All of us have been at family affairs that turned sour and blew up into chaotic arguments, stormy feelings and hurt. With a bit of understanding and much love, the issues are eventually resolved. Family members sometimes come to realize that the arguments demonstrate issues buried for years. Brought out in the open, the blockages can then be worked through.
But what happens in situations where there is no sincere or authentic foundation of understanding and love, situations which are not worked through or resolved after the blow up? In Time of My Life, Alan Ayckbourn investigates and lays bare a dysfunctional family during a dinner celebration that goes awry and warps each family member’s sensitivities. Only none of the participants expects that this particular time of their life will be their last get-together. It is. There will be no resolution; there will be no working through with each other. The result is dire and the conclusion is a typical Ayckbourn “stunner.”
When we are first introduced to the upscale Stratton family, father, mother, two sons, and their partners, we cannot help but be impressed by them. They have gathered for mom Laura’s birthday in their favorite restaurant and are happy and in the mood for the celebration. The family operates in harmony and peace and we are lulled into believing that all is well. Nothing could be further from the truth.
Through flashback and flash forward in scenes that date before and after the birthday event, Ayckbourn removes the artificial facade that has moderated this family unit and made it appear to work smoothly. These scenes take place in the family’s favorite restaurant during times the sons are there for lunch or dinner with their partners. The action also uncovers what happened the night of Laura’s birthday party.
In effect there are three playlets which reveal this family’s dynamics and the personalities of the family members. The future after the birthday event is revealed in the scenes between Glyn (Richard Stacey), and Stephanie (Emily Pithon), his wife. The past before the birthday event is revealed between Adam (James Powell), and Maureen (Rachel Caffrey), his girlfriend. We discover how elder son Glyn is unhappily married, and baffled by the state of the family business which was impacted by the economic downturn and left in a corrupt shambles by his father. We follow the events into the past when Adam asked Maureen to become unofficially engaged back to the time when they first met by mistake and she was assumed to be a “tart.”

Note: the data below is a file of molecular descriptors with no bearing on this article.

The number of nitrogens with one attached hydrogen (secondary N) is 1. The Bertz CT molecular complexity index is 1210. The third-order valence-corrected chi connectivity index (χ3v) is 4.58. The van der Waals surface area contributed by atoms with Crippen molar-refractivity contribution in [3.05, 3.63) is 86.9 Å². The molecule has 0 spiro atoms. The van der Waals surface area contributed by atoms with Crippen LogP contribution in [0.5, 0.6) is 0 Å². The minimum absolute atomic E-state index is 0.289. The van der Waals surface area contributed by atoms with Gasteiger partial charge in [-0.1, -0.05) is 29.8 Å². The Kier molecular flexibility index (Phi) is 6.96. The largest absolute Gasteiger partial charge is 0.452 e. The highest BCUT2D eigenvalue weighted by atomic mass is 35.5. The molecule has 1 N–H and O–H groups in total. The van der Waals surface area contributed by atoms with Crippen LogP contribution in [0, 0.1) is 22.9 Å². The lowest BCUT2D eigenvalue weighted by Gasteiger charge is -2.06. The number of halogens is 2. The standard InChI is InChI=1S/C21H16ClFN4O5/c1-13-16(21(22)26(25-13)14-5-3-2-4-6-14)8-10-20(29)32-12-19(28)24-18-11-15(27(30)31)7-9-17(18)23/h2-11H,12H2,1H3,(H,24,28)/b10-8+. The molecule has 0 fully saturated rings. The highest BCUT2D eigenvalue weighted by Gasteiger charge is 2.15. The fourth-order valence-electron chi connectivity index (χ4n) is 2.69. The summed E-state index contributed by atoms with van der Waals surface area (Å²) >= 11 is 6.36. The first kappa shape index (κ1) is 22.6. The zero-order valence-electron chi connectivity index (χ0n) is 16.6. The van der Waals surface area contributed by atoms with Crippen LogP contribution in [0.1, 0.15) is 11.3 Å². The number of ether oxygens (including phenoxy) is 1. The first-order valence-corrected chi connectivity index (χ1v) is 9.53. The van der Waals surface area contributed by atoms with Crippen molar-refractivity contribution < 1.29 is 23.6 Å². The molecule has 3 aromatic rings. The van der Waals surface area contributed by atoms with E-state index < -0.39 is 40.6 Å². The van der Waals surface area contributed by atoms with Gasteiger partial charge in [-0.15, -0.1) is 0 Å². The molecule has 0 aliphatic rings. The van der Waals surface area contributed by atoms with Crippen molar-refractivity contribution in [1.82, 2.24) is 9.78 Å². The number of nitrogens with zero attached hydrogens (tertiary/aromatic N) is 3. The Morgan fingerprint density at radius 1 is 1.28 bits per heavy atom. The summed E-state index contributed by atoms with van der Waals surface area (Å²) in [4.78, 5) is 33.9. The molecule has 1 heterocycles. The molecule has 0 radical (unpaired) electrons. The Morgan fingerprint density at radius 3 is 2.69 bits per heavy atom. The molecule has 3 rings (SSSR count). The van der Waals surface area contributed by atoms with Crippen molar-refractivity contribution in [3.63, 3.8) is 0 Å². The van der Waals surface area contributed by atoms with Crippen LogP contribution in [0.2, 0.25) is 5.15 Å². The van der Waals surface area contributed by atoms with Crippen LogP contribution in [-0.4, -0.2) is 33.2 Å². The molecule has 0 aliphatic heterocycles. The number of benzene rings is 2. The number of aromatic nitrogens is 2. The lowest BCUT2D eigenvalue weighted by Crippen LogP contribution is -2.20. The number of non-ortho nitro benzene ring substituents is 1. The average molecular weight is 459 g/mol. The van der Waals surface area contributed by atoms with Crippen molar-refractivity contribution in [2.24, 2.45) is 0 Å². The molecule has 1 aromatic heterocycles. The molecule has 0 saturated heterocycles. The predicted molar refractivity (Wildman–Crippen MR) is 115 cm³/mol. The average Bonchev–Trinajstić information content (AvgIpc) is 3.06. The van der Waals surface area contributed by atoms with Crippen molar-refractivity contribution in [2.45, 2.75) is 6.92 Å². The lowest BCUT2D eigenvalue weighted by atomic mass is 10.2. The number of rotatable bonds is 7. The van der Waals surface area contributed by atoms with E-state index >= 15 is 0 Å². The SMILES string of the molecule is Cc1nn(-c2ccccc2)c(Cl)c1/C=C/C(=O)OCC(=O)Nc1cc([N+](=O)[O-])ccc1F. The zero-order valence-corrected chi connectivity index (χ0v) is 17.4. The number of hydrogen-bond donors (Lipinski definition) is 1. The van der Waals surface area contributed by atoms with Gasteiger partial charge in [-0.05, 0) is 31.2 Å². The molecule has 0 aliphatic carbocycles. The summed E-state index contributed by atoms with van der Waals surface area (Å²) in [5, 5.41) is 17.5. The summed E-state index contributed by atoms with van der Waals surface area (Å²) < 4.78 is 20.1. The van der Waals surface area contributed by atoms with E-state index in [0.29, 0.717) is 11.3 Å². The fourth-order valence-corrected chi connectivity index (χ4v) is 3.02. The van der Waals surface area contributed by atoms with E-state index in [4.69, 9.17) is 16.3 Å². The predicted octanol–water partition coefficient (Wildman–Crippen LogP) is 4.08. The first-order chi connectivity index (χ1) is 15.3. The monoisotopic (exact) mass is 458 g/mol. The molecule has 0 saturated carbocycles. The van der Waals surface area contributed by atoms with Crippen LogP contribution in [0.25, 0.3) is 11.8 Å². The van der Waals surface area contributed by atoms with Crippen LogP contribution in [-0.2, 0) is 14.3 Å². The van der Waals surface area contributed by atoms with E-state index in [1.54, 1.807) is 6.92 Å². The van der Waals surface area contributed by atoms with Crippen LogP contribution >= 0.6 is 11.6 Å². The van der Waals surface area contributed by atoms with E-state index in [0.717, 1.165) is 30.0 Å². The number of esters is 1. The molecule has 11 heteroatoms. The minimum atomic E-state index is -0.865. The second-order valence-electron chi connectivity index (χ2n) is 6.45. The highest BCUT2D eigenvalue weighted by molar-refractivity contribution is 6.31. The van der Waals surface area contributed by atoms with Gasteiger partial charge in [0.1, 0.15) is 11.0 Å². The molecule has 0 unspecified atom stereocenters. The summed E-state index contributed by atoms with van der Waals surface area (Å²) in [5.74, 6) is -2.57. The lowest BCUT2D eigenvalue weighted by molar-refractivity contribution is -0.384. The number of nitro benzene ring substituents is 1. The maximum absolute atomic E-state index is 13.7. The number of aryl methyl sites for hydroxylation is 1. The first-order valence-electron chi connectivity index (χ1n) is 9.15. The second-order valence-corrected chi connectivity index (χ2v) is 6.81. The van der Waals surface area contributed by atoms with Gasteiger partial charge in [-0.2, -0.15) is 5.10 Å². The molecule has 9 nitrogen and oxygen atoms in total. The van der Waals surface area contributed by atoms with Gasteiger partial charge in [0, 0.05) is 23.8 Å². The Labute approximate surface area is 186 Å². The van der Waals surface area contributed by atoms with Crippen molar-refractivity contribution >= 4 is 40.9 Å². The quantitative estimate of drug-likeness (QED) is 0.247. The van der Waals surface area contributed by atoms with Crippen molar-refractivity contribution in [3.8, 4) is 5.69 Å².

In between these revelations of each son’s character and relationships is the counterpoint when the action shifts to the birthday party. Ayckbourn’s genius is that he caves in time and manipulates it forward and backward, though we clearly understand the linearity of events. With this time manipulation we get a sense of the gradual enlightenment the characters experience. We are able to understand the father’s and mother’s relationship to each other and their sons. We see the family slowly turn on each other after a stressed Maureen guzzles down her drink and then faints at the birthday party. From this point onward, there is an attempt to iron out the situation but the events plummet on a downward spiral. The birthday party lengthens for Gerry (Russell Dixon), and Laura (Sarah Parks), as the restaurant owner brings more drinks. Then Laura gives herself a final birthday present to celebrate and amuse Gerry. He is not amused.
The shift in time during the last two scenes is particularly devastating and powerful because we and the characters finally know that this party was a pivotal event, a milestone after which each character experiences tremendous change. Indeed, the forces which were allowing the family to live deluded, artificial lives of muted despair and unhappiness are dissolved. Now there is only the ongoing journey for each. And the resolution for each of them and working through with each other, Ayckbourn intimates, will probably never be attained. Ayckbourn’s message is devastating and gives us pause as we reflect upon our own lives, our families and our relationships.
Ayckbourn has written a gem which he has directed with feeling and understanding. The actors are superb and the ensemble is convincing as a family that remains alienated from each other, though they desperately try to “keep up appearances” of love and concern. The clown element Ayckbourn has written in to break up any heavy handedness is perhaps dated. The 5 parts which include 4 waiters and the owner are played by the same actor who is perhaps the weakest link of the production. The humor is forced; but in all fairness, it takes an extremely talented actor to play 4 heavily accented waiters with versatility and differentiation. The roles were a distraction, as they were meant to be, only not as they were intended, to bring relief and humor. This was the only setback in a sterling production.
The play Time of My Life is part of the Ayckbourn Ensemble now appearing as a part of Brits Off Broadway at 59E59 Theaters. The production is running until June 29th.
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